I happened to be reading Henry Jenkins’ Convergence Culture this weekend as I was thinking about the blog hype for Snakes on a Plane (IMDB). The film has been anticipated for its potential B-movie schlockiness and for the role of fans in pushing New Line to retain its original title and to revise the film from a PG-13 yawner into an R-rated film with added violence, nudity, and profanity. As Stephanie Zacharek points out, the fan involvement has transformed SoaP from a film into an event, perhaps the most enthusiastically anticpiated film event of the summer, at least among its hardcore fans who have what Zacharek describes as an “ownership stake” in the film. And I think that Jenkins’ discussion of the “collective intelligence” of online forums and discussion boards devoted to popular culture texts offers a useful way of thinking about the appeal of what might have been a quickly forgotten action thriller. Instead of dismissing Snakes as a form of “prefab populism” as Chuck Klosterman has, I would read SoaP as licensing some valuable conversations about popular culture, specifically about the processes by which films are manufactured and marketed.
Before I go too far with this analysis, I should say that I genuinely enjoyed the film. The ultra-thin plot is hardly worth recounting. Super-competent FBI agent Nelville Flynn (Samuel L. Jackson, playing his star persona to the point of parody) is commissioned to guard surfer dude Sean on a flight from Hawaii to Los Angeles, where he will testify against a ruthless crime boss, Eddie Kim. To prevent Sean from testifying, Kim’s thugs smuggle snakes into cargo. At a timely moment, a pheremone is released that will make the snakes go wild. They attack in pretty much every imaginable way, biting into a woman’s breast as she seeks to join the mile-high club, crawling up muumuus, crawling up through the plane’s control panels, you get the idea, until Flynn, Sean, and a soon-to-reire flight attendant, Claire (Julianna Margulies) fight back. Several of these scenes are filmed in green snake-vision, mocking the sinister POV shots of more serious action thrillers.
But, as you might imagine, it was far more fun to watch the audience response. At the Saturday night screening here in F’ville, audience members gleefully mocked the pseudo-sincerity of the newlyweds who honeymooned in Hawaii, but obviously the most exciting moments were the nods to the internet culture (Sam Jackson’s f-bombs, the gratuitous nudity, etc), and these moments, at lest for me, represented one of the few times in recent memory that audiences seemed to view themselves as a collective entity, and that’s what I enjoyed most about the film. Here, I think New Line’s decision not to screen the film for critics was an effective one, not because bad critical reviews could have hurt the box office (SoaP was and is pretty much critic-proof) but because it required critics to take the audience’s response to SoaP into account as they were writing their reviews (perhaps most evident in Zacharek’s review, but also see Manohla Dargis and James Berardinelli).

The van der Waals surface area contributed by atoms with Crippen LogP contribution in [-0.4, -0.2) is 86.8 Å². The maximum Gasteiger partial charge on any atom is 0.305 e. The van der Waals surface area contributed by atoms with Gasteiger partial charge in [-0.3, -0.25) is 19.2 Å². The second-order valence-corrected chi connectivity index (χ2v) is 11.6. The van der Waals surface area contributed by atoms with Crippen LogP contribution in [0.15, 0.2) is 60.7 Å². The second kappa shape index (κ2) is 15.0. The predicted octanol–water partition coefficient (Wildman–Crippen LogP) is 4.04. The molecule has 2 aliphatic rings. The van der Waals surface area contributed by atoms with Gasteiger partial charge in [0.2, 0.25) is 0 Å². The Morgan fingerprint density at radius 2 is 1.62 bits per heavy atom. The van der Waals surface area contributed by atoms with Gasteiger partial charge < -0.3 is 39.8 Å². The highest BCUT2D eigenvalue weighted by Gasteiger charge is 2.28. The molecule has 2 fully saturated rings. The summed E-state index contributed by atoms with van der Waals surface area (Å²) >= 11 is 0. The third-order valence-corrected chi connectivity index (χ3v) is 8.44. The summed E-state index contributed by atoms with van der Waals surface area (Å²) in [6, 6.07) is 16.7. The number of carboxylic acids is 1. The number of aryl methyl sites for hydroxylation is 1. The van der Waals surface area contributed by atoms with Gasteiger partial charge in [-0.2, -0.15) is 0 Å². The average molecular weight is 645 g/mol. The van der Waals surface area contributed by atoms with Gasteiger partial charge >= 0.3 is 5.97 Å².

And here is where I think Jenkins’ discussions of fan culture are pertinent. The involvement of fans in shaping the film, at lest in my reading, allows fans to feel at least some stake in a popular culture that seems disconnected from them and their interests and desires. And even if New Line’s decision to change the film was calculated to maximize profits, conversations about SoaP have become, by extension, conversations about popular culture in general. In discussing the five days of re-shoots edited back into the film to acheive an R-rating, James Berardinelli observes, “All of this stuff is clumsily edited in. It doesn’t take much imagination to re-construct the PG-13 cut. The film probably would have worked better if it had been envisioned as a hard R from the beginning.” But in my reading that’s part of the point for me. By calling attention to the clumsiness and gratuitousness of the edits, we can, by extension, discuss the ratings system itself. By not screening the film for critics, we can provoke conversations about how we watch movies and why audiences matter, about the limits of evaluative film criticism. Even the schlockiness of the visuals (the CG-animated snakes are clearly fake) can provoke conversations about how special effects shape our expereince of watching a film.
Whether SoaP replaces Rocky Horror as “the greatest audience participation movie of all time,” as Pete Vonder Haar of Film Threat imagines, remains an open question. But I think SoaP has helped to revive some questions about our investments in popular culture and that’s pretty cool.